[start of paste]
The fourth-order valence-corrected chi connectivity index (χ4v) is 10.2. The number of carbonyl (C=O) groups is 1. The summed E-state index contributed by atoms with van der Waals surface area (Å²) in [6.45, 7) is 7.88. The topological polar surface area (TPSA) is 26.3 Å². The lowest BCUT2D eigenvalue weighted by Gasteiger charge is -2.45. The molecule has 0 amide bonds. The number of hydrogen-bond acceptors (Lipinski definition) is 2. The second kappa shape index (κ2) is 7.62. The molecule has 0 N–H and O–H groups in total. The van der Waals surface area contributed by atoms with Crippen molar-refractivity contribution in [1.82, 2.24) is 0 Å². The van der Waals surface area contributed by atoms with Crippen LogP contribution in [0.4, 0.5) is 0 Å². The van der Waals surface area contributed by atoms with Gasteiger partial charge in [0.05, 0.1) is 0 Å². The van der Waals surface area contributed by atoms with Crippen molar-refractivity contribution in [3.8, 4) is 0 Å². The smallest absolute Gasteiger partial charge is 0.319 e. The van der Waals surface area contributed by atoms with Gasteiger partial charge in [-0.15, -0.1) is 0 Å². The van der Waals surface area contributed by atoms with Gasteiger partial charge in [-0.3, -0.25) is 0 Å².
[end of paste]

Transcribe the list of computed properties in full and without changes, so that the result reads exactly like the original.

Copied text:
The fourth-order valence-corrected chi connectivity index (χ4v) is 10.2. The number of carbonyl (C=O) groups is 1. The summed E-state index contributed by atoms with van der Waals surface area (Å²) in [6.45, 7) is 7.88. The topological polar surface area (TPSA) is 26.3 Å². The lowest BCUT2D eigenvalue weighted by Gasteiger charge is -2.45. The molecule has 0 amide bonds. The number of hydrogen-bond acceptors (Lipinski definition) is 2. The second kappa shape index (κ2) is 7.62. The molecule has 0 N–H and O–H groups in total. The van der Waals surface area contributed by atoms with Crippen molar-refractivity contribution in [1.82, 2.24) is 0 Å². The van der Waals surface area contributed by atoms with Crippen LogP contribution in [0.4, 0.5) is 0 Å². The van der Waals surface area contributed by atoms with Gasteiger partial charge in [0.05, 0.1) is 0 Å². The van der Waals surface area contributed by atoms with Crippen molar-refractivity contribution in [3.8, 4) is 0 Å². The smallest absolute Gasteiger partial charge is 0.319 e. The van der Waals surface area contributed by atoms with Gasteiger partial charge in [-0.15, -0.1) is 0 Å². The van der Waals surface area contributed by atoms with Gasteiger partial charge in [-0.3, -0.25) is 0 Å².